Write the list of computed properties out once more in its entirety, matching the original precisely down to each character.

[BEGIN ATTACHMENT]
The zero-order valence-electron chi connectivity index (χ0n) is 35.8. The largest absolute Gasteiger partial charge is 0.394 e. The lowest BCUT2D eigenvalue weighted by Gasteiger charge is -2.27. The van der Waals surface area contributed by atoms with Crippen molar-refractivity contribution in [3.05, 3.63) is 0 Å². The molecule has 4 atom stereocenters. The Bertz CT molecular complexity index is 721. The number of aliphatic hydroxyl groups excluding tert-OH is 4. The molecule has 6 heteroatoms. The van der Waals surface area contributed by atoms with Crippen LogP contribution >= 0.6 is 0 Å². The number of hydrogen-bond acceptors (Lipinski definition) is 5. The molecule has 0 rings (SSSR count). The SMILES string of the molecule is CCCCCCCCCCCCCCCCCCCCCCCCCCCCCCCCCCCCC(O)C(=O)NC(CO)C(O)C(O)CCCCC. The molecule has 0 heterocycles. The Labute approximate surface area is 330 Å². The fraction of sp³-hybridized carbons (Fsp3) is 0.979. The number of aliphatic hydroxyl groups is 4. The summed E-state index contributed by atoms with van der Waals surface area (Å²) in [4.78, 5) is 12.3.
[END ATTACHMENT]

The zero-order valence-electron chi connectivity index (χ0n) is 35.8. The largest absolute Gasteiger partial charge is 0.394 e. The lowest BCUT2D eigenvalue weighted by Gasteiger charge is -2.27. The van der Waals surface area contributed by atoms with Crippen molar-refractivity contribution in [3.05, 3.63) is 0 Å². The molecule has 4 atom stereocenters. The Bertz CT molecular complexity index is 721. The number of aliphatic hydroxyl groups excluding tert-OH is 4. The molecule has 6 heteroatoms. The van der Waals surface area contributed by atoms with Crippen LogP contribution >= 0.6 is 0 Å². The number of hydrogen-bond acceptors (Lipinski definition) is 5. The molecule has 0 rings (SSSR count). The SMILES string of the molecule is CCCCCCCCCCCCCCCCCCCCCCCCCCCCCCCCCCCCC(O)C(=O)NC(CO)C(O)C(O)CCCCC. The molecule has 0 heterocycles. The Labute approximate surface area is 330 Å². The fraction of sp³-hybridized carbons (Fsp3) is 0.979. The number of aliphatic hydroxyl groups is 4. The summed E-state index contributed by atoms with van der Waals surface area (Å²) in [4.78, 5) is 12.3.